Pink cloud syndrome is when a person feels exhilarated or overjoyed during their first stages of recovery from a substance use disorder. The pink cloud feeling was first described in people who were in Alcoholics Anonymous (AA), which is an effective program to help people recover from alcohol use disorders.
Pink cloud syndrome describes when a person is gratified with their recovery and confident that they will be able to keep abstaining from the substance in the future. However, having too much confidence too early in the recovery process can be detrimental to a person’s success in the long run.
What Is Pink Cloud Syndrome?
As described by people in AA, the pink cloud is a temporary feeling of euphoria toward their recovery process. Some people might describe it as feeling “high on life.” For people in AA, the pink cloud can potentially lead them to stop participating in the program or let their guard down when it comes to sticking to their treatment plan.
Pink Cloud Syndrome Dangers
Pink cloud syndrome is dangerous to addiction recovery because it can result in a person stopping their treatment process, thinking that they have overcome their substance use disorder and no longer need help. A person with pink cloud syndrome who is living “in the clouds” may have no fear of resuming substance use or believe that there is no possible way their feeling of joy could go away.
This type of attitude is dangerous to addiction recovery because the recovery process is rarely perfect and there is most likely going to be struggles along the way. The pink cloud may create unrealistic expectations for the person as they begin their recovery process. It is beneficial for individuals recovering from addiction to understand the realities of the process. Otherwise, a person experiencing pink cloud syndrome may be caught off guard if something does happen to hinder their recovery process. This can lead to extreme feelings of disappointment, which may lead to a potential setback.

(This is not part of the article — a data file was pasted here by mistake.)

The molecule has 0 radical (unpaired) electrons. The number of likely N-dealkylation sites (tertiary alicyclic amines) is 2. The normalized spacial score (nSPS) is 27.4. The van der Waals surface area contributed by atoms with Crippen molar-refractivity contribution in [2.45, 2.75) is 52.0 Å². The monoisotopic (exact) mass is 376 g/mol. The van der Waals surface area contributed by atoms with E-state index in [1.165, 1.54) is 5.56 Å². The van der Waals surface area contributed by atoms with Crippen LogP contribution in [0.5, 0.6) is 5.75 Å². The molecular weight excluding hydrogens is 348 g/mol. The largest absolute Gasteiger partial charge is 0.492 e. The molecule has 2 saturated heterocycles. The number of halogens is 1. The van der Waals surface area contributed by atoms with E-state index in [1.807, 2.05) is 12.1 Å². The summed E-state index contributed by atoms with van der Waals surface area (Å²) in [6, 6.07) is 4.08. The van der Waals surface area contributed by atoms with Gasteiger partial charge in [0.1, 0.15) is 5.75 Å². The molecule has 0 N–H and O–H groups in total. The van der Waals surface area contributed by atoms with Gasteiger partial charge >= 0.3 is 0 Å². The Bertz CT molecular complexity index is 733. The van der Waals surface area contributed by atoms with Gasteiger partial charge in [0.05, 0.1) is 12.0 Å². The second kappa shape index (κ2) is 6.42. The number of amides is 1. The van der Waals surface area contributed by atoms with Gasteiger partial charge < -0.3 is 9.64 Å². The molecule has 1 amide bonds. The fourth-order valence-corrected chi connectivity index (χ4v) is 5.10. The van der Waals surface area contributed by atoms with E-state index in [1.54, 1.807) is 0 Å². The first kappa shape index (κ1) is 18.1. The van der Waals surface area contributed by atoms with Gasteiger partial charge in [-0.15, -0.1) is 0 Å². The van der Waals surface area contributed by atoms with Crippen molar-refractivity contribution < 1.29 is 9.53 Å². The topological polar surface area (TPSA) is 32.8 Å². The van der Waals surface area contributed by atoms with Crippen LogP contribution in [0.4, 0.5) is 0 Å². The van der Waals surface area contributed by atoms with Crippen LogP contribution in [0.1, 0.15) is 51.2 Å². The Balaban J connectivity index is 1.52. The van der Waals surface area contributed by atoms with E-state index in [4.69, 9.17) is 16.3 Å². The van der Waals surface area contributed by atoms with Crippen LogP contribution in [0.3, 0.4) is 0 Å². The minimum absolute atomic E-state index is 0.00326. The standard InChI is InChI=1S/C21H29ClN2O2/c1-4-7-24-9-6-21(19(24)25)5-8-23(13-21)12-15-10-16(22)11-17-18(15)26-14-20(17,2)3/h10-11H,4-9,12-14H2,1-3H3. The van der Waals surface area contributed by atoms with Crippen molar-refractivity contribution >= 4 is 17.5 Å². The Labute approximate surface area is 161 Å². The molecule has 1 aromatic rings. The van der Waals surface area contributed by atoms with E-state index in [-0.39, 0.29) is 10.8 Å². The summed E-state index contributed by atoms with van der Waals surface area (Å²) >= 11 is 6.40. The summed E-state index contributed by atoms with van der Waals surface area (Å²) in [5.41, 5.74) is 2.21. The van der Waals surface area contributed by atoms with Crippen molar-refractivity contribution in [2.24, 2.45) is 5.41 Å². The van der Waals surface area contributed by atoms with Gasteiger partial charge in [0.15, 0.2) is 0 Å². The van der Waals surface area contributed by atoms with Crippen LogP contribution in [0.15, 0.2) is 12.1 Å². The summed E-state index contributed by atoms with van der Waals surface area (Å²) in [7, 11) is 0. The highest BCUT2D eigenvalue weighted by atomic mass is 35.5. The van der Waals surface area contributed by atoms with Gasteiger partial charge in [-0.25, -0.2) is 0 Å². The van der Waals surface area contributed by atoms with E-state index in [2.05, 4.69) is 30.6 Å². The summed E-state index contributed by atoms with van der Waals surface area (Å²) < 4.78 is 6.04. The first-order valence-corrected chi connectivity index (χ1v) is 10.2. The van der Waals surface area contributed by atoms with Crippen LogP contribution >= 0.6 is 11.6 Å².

The high feeling of pink cloud syndrome may also cause people in recovery to avoid real-life challenges, thinking that everything will be fine because they are feeling so good. However, when the pink cloud fades, the person may be left feeling hopeless and discouraged with their treatment progress.
Can the Pink Cloud Lead to Relapse?
Yes, it is possible that pink cloud syndrome can lead to relapse. When the happy feelings fade, and the person is left to face the reality of their recovery path, they may resort back to substance use to cope with those feelings.
On the other hand, if the feeling of euphoria lasts for a while, and the person believes they can manage their recovery on their own, they may stop participating in treatment. It is important for individuals to stay active in their treatment plan, even when it is going well and it feels like nothing could go wrong. Studies have found that people with alcohol use disorders who do not participate in a treatment plan are more likely to relapse into alcohol use than those who do participate in treatment.
Therapy, treatment plans and peer support programs like AA are designed to help a person through the steps of recovery and avoid the pink cloud. The Pink cloud of recovery can be managed if the person realizes what they are experiencing and has the tools to stay on track.
Tips for Managing the Pink Cloud and Preventing Relapse
In many cases, a setback will occur during a person’s recovery. It is uncommon for someone to make it through a treatment program without making a few mistakes. Relapse prevention strategies can help a person stay on track with their recovery, overcome challenges and avoid situations like the pink cloud.
Setback prevention focuses on making changes in a person’s life to set them up for success in recovery. Making a setback prevention plan can be helpful to know how to cope with situations like the pink cloud. This process involves developing techniques to deal with conditions that might trigger a craving and building a support system that will encourage you to stick to your plan. Despite having a plan, a setback can still occur. If a setback happens, it is best to examine the circumstances that lead up to the setback and try to avoid them in the future.
If you or a loved one are dealing with a substance use disorder and are looking for more support on your road to recovery, The Recovery Village can help. Contact The Recovery Village today to speak with a representative. Find out how our professional addiction treatment plans can help and take the first step toward a healthier future.
Kaskutas, Lee Ann. “Alcoholics Anonymous Effectiveness: Faith Meets Science.” Journal of Addictive Diseases, September 18, 2009. Accessed September 12, 2019.
Moos, Rudolf H.; Moos, Bernice S. “Rates and predictors of relapse after natural and treated remission from alcohol use disorders.” Addiction, February 2006. Accessed September 12, 2019.
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